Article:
A chicken, a fire and a wok – Cooking in China’s countryside

A chicken, a fire and a wok – Cooking in China’s countryside

Before we even started dating my husband told me he is from a very rural place in northern Anhui. He was worried this fact would put me off. It didn’t and we got married a year later.

But there is no denying it. Life in the Chinese countryside is very different to that in a big city.

When I first visited his parents I was mentally prepared. After all I had seen a lot in my time in China (and let’s face it Kungfu schools are no five star hotels either). His parents did all they could to make me feel comfortable. But no matter how hard they tried, a life in the village is more an adventure than I want to have at the moment.

Visiting and living there are also two different things. We stayed at his parents’ house for a few months. Longest was half a year once during summer and once during winter. Personally I find winter in the village incredibly hard. Constant power cuts, no water and just freezing cold days and nights.

But what I missed the most during our stays at parents-in-law’s house was my own kitchen; or a kitchen for that matter.

What my parents-in-law call a kitchen I would never recognize as one. It’s a tiny dark room without windows and a black wall from the fire that is heating the huge wok.

Cooking in that kitchen requires a specific skill set. For one, you shouldn’t be afraid of fire. I am. I have yet to get myself to use fire to heat up the wok. Cooking with a wok is also very different to cooking on a small stove with small pots and pans. And not to forget, all ingredients are fresh… meaning that chicken you want for lunch, you have to kill it first and prepare it yourself.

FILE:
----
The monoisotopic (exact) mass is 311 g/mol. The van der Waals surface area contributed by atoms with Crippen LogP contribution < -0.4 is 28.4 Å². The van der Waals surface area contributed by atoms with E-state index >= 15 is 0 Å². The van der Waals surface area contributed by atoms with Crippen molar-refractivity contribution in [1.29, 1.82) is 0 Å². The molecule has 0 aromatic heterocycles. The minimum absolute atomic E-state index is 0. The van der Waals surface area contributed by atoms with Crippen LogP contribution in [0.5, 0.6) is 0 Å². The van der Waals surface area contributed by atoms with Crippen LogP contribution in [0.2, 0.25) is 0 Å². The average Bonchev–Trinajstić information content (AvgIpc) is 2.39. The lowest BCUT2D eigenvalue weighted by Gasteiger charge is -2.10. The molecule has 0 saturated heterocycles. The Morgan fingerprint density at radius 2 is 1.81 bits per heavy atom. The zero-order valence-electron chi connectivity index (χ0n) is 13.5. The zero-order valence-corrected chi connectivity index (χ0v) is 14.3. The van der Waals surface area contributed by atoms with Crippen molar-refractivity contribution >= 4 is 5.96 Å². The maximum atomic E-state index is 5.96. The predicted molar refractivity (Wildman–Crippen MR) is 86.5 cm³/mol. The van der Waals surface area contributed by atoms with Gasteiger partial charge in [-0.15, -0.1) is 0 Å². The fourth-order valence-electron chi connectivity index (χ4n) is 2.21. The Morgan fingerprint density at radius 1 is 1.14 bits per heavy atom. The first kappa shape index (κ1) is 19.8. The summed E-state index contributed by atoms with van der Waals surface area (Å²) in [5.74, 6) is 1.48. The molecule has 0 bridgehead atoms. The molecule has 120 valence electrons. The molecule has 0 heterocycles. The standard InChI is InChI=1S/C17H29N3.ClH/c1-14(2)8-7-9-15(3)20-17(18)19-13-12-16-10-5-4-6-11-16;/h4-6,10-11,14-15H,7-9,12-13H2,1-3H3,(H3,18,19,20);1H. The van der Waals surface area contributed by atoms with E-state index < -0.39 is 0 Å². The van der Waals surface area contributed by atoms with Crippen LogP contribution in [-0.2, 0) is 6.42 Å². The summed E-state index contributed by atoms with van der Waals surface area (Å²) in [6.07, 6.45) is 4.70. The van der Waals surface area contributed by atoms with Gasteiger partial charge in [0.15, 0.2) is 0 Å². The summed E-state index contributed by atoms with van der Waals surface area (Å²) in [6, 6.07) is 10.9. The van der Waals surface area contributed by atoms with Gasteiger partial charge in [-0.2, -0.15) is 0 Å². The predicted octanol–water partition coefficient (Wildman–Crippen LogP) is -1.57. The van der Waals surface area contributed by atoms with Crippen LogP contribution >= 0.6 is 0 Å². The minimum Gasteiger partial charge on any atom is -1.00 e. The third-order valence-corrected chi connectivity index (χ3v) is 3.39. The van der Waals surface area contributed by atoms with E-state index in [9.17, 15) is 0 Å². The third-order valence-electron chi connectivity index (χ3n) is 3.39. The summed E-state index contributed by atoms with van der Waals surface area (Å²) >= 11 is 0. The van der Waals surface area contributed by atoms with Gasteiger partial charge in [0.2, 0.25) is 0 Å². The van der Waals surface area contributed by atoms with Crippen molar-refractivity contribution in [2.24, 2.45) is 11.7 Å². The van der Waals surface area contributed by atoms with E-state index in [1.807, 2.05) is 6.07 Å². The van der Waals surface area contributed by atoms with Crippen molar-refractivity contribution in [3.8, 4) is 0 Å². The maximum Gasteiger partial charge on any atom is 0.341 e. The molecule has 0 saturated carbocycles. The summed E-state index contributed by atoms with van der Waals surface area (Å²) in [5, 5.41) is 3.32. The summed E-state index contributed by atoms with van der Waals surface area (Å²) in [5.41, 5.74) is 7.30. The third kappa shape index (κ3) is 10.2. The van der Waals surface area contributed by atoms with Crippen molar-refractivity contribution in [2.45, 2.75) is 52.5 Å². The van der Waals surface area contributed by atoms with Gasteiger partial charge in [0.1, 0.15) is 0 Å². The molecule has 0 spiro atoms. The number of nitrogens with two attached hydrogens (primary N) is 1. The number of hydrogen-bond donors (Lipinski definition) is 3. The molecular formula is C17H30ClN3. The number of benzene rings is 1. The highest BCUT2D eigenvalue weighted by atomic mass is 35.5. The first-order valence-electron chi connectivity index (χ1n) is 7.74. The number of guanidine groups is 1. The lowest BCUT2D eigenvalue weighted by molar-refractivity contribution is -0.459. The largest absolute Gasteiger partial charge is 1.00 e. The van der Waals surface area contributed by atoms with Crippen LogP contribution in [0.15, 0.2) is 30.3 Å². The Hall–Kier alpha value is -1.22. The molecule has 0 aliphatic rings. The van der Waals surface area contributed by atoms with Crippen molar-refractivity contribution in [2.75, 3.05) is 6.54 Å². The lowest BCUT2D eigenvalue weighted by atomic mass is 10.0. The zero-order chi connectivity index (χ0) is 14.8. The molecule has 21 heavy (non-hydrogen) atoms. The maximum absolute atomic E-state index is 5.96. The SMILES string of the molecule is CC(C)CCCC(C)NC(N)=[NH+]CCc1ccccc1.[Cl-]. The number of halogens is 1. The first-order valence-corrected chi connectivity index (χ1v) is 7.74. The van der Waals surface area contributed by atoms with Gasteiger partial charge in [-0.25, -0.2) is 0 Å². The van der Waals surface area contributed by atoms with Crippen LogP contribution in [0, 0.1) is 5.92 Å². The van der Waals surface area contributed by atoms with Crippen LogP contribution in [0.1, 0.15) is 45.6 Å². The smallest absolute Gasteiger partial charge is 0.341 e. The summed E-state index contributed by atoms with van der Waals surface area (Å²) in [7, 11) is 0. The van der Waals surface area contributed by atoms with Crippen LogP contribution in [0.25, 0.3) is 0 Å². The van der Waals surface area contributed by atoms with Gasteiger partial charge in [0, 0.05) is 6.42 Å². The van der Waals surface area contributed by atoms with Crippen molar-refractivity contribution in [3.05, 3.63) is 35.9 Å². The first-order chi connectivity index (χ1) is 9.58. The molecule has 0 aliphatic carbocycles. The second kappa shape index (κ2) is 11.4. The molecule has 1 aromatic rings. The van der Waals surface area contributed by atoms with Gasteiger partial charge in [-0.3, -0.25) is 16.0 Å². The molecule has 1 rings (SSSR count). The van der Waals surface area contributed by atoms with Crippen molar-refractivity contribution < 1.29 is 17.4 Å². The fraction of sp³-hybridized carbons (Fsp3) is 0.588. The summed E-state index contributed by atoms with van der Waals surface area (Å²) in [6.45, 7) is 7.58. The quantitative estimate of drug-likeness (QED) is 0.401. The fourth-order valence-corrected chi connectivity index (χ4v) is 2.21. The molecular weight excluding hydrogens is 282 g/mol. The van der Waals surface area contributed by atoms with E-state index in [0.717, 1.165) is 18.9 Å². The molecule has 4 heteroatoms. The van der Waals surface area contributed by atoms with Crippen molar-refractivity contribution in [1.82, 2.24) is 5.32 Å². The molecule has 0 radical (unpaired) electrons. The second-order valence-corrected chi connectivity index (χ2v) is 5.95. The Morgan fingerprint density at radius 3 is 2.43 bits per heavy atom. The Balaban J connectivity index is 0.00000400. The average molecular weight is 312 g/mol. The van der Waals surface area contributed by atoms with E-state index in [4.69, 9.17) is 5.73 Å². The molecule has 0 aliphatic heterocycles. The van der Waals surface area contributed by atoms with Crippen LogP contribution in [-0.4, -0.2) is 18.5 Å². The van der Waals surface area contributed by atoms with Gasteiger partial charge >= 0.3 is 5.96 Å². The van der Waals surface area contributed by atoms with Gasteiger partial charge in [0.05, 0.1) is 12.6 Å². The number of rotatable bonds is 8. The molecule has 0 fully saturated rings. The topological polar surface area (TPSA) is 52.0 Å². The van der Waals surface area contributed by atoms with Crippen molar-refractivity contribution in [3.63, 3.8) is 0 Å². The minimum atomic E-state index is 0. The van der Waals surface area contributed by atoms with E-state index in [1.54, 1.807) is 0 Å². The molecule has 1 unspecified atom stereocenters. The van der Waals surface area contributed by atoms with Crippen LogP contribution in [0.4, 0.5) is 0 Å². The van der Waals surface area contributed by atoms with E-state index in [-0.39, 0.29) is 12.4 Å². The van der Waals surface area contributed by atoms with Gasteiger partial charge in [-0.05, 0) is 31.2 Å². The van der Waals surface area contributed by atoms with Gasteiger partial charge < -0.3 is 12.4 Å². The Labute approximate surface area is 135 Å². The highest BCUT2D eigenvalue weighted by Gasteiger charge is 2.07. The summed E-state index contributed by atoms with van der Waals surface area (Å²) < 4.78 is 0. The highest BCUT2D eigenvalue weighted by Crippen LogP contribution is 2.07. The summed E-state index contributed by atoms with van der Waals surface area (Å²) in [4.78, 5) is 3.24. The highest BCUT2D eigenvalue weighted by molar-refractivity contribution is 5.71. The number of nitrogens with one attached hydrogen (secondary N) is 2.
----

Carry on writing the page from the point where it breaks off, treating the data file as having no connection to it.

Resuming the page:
I have only assisted in preparing dishes in that kitchen. But it is an interesting experience… I have learned to work with minimum equipment. And one is for sure, Chinese food prepared in a big wok over the fire tastes incredible.

Still I love my kitchen in the city now, and I wouldn’t want to miss it again…



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Anna Z. is a freelance illustrator and portrait artist in her late 20s, with a passion for Martial Arts and Chinese culture, and is the creator of Lost Panda, a blog to China and Art. Together with her husband, a Chinese national, she writes about daily life in rural China, focusing on cultural and social differences and the joys (and sometimes difficulties) as an intercultural couple. Apart from China related topics, she publishes her artwork, photography, art material reviews and tutorials to help more people discover their creative side. She is fluent in German, English and Mandarin Chinese.

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